81 – Genevieve Nnaji
The veteran acting star made her directorial debut last year with Lionheart, in which she starred and which was streaming service Netflix’s first original Nigerian film. Nollywood watchers say that she is in talks with Hollywood studios in order to break into the US market.
Thank you everyone for accepting #lionheartthemovie into your homes and your hearts. Worldwide. ❤️
This is how we change the narrative.Together.
Let us continue to bridge the gap. 🌍 pic.twitter.com/QSJYblIF6n
— Genevieve Nnaji MFR (@GenevieveNnaji1) January 8, 2019
82 – João Lourenço
In with the new…
Angola’s new broom is still sweeping away the remnants of the corrupt previous regime, but will he be able to give the country a clean slate? The jury is out on that, and the ruling MPLA seems too intent on maintaining its iron grip to allow much transparency or free political competition. There is still a lot of hard work to be done to put the oil-dependent economy on sounder footing, so there are plenty more challenges that will show if JLo is up to the task of ringing in an new era.
83 – Abdulsamad Rabiu
The merger of Kalambaina Cement and the Cement Company of Nigeria this year makes Rabiu’s BUA Cement the second-largest cement manufacturer in Nigeria. BUA is planning a new production line for its base of operations in Sokoto. Rabiu is also investing big in sectors where he thinks Nigerian firms should outperform imports, like sugar and steel. If his big bets pay off, he will soon be climbing the ranks of Nigeria’s rich list.
84 – Ilhan Omar
Representative of a new generation
When she became the first Somali-American elected to the House of Representatives last year, Omar joined an incoming class with outspoken young women pushing progressive ideas in Congress and on social media. After some initial stumbles talking about the relationship between Washington and Israel, she was one of the first representatives to sign a pledge to impeach President Donald Trump. While she wants to score points against the Republicans in Washington, her Minnesota constituents will be looking for her to score points at home before the next election.
This country was founded on the ideas of justice, of liberty, of the pursuit of happiness. But these core beliefs are under threat. Each and every day. We are under threat by an administration that would rather cage children than pass comprehensive immigration reform.
— Ilhan Omar (@IlhanMN) April 13, 2019
85 – Carlos Lopes
Pushing policy makers
Africa needs more intellectual leaders. Economist Carlos Lopes fits the bill. The former head of the United Nations Economic Commission on Africa is now teaching about governance at the University of Cape Town. After his work pushing the continental free trade area, he has turned to how a ‘New Green Deal’, might be applied in Africa, trying to push policy makers on how to adapt to climate change and drive industrialisation at the same time.
Either you reform or you will have to go. Africans want development to happen fast and have little patience for apathy. https://t.co/3r058kOEd1
— Carlos Lopes (@LopesInsights) April 11, 2019
86 – Simon Njami
Njami, a writer and curator, is a forceful voice at the forefront of African art. He argues foremost for its power, telling an interviewer: “The Dakar biennale does ten times more than the pseudo African Union for African integration.” Njami was the chief curator of the Dak’Art Biennale in 2016 and 2018 while editing the Revue Noire, which he founded. He is a sceptic about Western promises to return looted and other ill-gotten African art.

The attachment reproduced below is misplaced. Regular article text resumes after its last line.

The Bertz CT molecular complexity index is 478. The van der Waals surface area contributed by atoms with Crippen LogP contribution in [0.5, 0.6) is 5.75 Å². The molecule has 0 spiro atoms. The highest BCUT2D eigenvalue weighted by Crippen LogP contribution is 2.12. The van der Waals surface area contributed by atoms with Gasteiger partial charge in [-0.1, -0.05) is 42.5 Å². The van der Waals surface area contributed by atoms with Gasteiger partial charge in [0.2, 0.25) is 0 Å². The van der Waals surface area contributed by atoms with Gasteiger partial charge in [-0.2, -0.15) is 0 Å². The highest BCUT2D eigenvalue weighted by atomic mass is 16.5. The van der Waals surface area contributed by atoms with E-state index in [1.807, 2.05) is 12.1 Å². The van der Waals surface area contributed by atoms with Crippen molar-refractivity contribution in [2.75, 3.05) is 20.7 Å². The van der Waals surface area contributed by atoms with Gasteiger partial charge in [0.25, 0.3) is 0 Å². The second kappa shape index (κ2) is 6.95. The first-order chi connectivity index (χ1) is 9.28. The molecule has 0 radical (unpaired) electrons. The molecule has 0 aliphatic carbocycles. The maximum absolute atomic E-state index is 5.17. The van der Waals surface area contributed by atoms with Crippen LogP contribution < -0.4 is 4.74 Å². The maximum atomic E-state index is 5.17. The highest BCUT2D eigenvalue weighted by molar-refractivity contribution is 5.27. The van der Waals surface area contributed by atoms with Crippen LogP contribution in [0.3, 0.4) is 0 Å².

87 – Ashitey Trebi-Ollennu
“Humans always look to the heavens to gain knowledge and use that knowledge to make life a little better,” Trebi-Ollennu told CNN. The Ghanaian robotics expert managed the team that designed an arm for the InSight rover that landed on Mars in late 2018 so that it can bring back samples that will allow scientists to study how planets are formed. Through the Ghana Robotics Academy Foundation, he is sharing his love of science and exploration with a new generation of those with stars in their eyes.
88 – Mamadou Biteye
Backing the creation of digital jobs on the continent and the Alliance for a Green Revolution in Africa, the Rockefeller Foundation’s Africa head is overseeing the channelling of crucial resources to priority areas. The Coding for Employment Programme, managed by the AfDB and funded by philanthropists and tech companies, is setting up 130 coding training outfits so that more African young people will have the skills needed for the jobs of the future.
89 – Oluseun Onigbinde
You might think it would be hard to have transparency gain traction in Nigeria, but the founder of NGO BudgIT does not back down from tough challenges. His drive to hold the government accountable and to get information into the public’s hands has helped put pressure on recalcitrant politicians in Abuja and throughout Nigeria. Now an Obama Foundation Scholar at Columbia University, he is aiming to return to Nigeria this year with new projects in mind and tools at hand.
Things like Audit Bill should not be an advocacy point. It’s no-brainer if govt is really serious in fighting corruption.
However, it takes a certain level of competence to fight corruption.
— Olúseun Onígbińdé (@seunonigbinde) April 28, 2019
90 – Issad Rebrab
Despite being outside the orbit of Algeria’s heavy backing for state-owned industry, Rebrab has become a billionaire and one of the continent’s richest men. And to boot, his company Cevital mostly steers clear of the rich oil and gas sector, instead focusing on agribusiness and consumer goods. Rebrab is not only looking at his home market, but announced last year that one of Cevital’s companies will invest in a factory to produce water filtration devices in France.
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